On March 28th, we attended the inaugural 17th annual National Cherry Blossom Freedom Walk. As a recent D.C. transplant, I look forward to activities that will allow me to discover the pockets within the folds of the city. The program is an embedded tradition, within what many city residents and tourists have come to enjoy as an event-filled few weeks of concerts and kite-flying. However, the annual Cherry Blossom Freedom Walk reminds us of the relevance of this national tradition, that goes beyond the welcoming of Spring after a long Winter.
On this brisk morning, we gathered within the National Japanese American Memorial to Patriotism During World War II. The program opened with an invigorating performance by Nen Daiko, a taiko (a drum style of Japanese origin) ensemble that has been performing in the Washington, D.C. metropolitan area since 1994. It was truly empowering to witness this collective of women and men striking their instruments with unforgiving movement and resound (in a way that put my coffee to shame). A Nen Daiko musician, Maya Nakamura, informed us that the performance group is a collective built from various networks, many with ties to the Japanese American Citizens League (JACL) and the National Japanese American Memorial Foundation (NJAMF), who helped sponsor this event. The Nen Daiko drum ensemble has committed annually to the Cherry Blossom Freedom Walk.
Prominent figures took to the stage to share words of encouragement for future generations and gave us much to consider as we carried out the day’s events. The notable WWII veteran, Mr. Terry Shima, reflected on the 70th anniversary of the end of WWII and proposed a mission to the next generation, “cherish your heritage, overcome obstacles and contribute to the greatness of America.” Those who spoke came with a message of pride, in that Japanese Americans have long sacrificed for the freedoms of others in this country and have continued to do the work to protect the civil liberties for all of us. After the speakers concluded, a ribbon is cut to mark a passage into greater solidarity as we take to the streets. As NJAMF chair, Mr. Cal Shintani, told us:
The leaders of both Japan and the United States participate in the events of the Cherry Blossom Festival each year when the cherry blossoms are blooming, the Festival reminds all of us, including our respective nation’s leaders, of the continued and blossoming (pun absolutely intended) bond between our two nations. As Minister Tsukada remarked at the opening ceremony of the Freedom Walk, the Cherry Blossom Festival is a reminder to all of us that nations that were once at war – now 70 years ago – can develop a deep and ever-strengthening friendship. The Cherry Blossom Festival helps us not take that friendship for granted.
Surrounded by their words and the etching of the internment camps in the walls of the memorial, I realized just how important it was that I was there to be part of this moment. Our location in D.C. affords us so many opportunities partake in national events. Many present at the annual Cherry Blossom Freedom Walk, of Japanese descent, are moved by personal historical ties, but what would this event look like if those outside of this community showed in greater numbers? This event reminds us that Japanese American history is American history, and as such we should be here to uphold this tradition.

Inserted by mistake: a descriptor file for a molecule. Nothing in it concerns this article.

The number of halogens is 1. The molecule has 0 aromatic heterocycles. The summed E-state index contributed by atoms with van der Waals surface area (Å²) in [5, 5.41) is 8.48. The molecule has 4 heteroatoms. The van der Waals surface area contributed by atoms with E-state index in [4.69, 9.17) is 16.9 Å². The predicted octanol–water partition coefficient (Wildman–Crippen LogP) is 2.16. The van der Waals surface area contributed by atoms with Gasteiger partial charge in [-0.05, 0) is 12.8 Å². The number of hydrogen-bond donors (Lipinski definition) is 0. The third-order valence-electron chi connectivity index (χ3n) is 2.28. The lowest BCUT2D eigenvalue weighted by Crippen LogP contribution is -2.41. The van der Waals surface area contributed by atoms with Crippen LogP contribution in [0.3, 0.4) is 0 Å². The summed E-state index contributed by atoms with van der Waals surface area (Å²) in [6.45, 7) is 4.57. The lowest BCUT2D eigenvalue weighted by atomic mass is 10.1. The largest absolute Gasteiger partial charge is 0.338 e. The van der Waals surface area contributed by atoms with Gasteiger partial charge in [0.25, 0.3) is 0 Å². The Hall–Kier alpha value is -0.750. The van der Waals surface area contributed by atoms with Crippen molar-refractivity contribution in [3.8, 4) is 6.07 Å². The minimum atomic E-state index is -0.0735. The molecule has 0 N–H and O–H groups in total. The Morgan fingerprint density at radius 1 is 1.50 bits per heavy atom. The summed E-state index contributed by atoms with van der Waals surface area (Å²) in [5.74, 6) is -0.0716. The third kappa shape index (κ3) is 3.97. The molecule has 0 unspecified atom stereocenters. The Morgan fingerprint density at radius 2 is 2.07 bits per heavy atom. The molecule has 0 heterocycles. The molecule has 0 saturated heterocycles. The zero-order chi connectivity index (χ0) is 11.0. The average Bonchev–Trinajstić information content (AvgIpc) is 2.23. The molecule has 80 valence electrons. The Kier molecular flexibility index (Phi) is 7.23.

For those of us doing the work to preserve history, this can also be our best kept secret. The work we do is precious, and often we fear the denial or degradation of it made by others, BUT the true service of our work is to speak on it whenever possible. Just like the importance of the next generation to pick up the torch, so it is for us to share with those outside our immediate communities so that these traditions don’t die. To deny the importance of what I am calling ‘cultural networks’ is to participate in the Oppression Olympics, keeping us all on the hamster wheel. We value our preservation, and others should too. This event reminded me, that we honor each other’s efforts when we align ourselves with the cause of another.
We look forward to the National Museum of American History paying homage to the sacrifice of Japanese Americans during WWII in the upcoming 2017 exhibition, who continues to observe the legacy of Japanese Americans with the annual Day of Remembrance — to recall the forced imprisonment of Japanese American citizens per Executive Order 9066 on February 19, 1942. JACL’s Daniel K Inouye Fellow, Craig Shimizu, sees the annual National Cherry Blossom Freedom Walk as a rightful follow-up from The Day of Remembrance, which allows us to commemorate a tragic moment in history to ensure it does not happen again, and thereafter, look to the future. The Cherry Blossom Freedom Walk makes a return to the memorial, after trailing alongside the National Mall with a banner leading the way; a symbolic gesture of hope, purpose and remembrance. After the event, we swung by the Freer Sackler for a guided tour of “Nature in the Arts of Japan.”
So, what alliances are you creating to preserve your work and to promote the work of others? Please comment below and join the conversation on Twitter! #BGMBnetwork (Visit our Flickr to see photos from the day of events)